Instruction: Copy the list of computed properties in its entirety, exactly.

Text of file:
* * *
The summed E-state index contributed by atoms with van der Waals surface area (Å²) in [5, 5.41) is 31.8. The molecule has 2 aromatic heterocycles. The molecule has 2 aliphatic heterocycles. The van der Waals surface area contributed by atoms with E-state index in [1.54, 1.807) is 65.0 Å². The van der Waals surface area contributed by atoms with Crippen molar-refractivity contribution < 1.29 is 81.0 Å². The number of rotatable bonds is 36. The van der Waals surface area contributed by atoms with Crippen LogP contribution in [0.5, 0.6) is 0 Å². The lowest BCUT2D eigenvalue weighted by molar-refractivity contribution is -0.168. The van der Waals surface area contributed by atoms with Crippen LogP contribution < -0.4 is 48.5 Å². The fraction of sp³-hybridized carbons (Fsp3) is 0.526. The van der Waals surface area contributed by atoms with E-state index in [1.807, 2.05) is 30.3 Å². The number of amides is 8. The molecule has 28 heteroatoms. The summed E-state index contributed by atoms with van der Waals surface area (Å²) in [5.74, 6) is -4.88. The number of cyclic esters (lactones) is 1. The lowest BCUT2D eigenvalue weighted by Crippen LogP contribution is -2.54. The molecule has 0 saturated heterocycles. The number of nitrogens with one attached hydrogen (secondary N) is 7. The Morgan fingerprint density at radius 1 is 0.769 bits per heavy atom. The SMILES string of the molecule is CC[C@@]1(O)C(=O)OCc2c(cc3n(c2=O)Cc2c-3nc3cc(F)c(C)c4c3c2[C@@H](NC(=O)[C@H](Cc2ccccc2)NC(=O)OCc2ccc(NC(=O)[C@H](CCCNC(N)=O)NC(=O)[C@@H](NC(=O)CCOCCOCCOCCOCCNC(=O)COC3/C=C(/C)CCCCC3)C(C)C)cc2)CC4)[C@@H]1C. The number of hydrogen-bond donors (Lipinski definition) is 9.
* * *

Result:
The summed E-state index contributed by atoms with van der Waals surface area (Å²) in [5, 5.41) is 31.8. The molecule has 2 aromatic heterocycles. The molecule has 2 aliphatic heterocycles. The van der Waals surface area contributed by atoms with E-state index in [1.54, 1.807) is 65.0 Å². The van der Waals surface area contributed by atoms with Crippen molar-refractivity contribution < 1.29 is 81.0 Å². The number of rotatable bonds is 36. The van der Waals surface area contributed by atoms with Crippen LogP contribution in [0.5, 0.6) is 0 Å². The lowest BCUT2D eigenvalue weighted by molar-refractivity contribution is -0.168. The van der Waals surface area contributed by atoms with Crippen LogP contribution < -0.4 is 48.5 Å². The fraction of sp³-hybridized carbons (Fsp3) is 0.526. The van der Waals surface area contributed by atoms with E-state index in [1.807, 2.05) is 30.3 Å². The number of amides is 8. The molecule has 28 heteroatoms. The summed E-state index contributed by atoms with van der Waals surface area (Å²) in [5.74, 6) is -4.88. The number of cyclic esters (lactones) is 1. The lowest BCUT2D eigenvalue weighted by Crippen LogP contribution is -2.54. The molecule has 0 saturated heterocycles. The number of nitrogens with one attached hydrogen (secondary N) is 7. The Morgan fingerprint density at radius 1 is 0.769 bits per heavy atom. The SMILES string of the molecule is CC[C@@]1(O)C(=O)OCc2c(cc3n(c2=O)Cc2c-3nc3cc(F)c(C)c4c3c2[C@@H](NC(=O)[C@H](Cc2ccccc2)NC(=O)OCc2ccc(NC(=O)[C@H](CCCNC(N)=O)NC(=O)[C@@H](NC(=O)CCOCCOCCOCCOCCNC(=O)COC3/C=C(/C)CCCCC3)C(C)C)cc2)CC4)[C@@H]1C. The number of hydrogen-bond donors (Lipinski definition) is 9.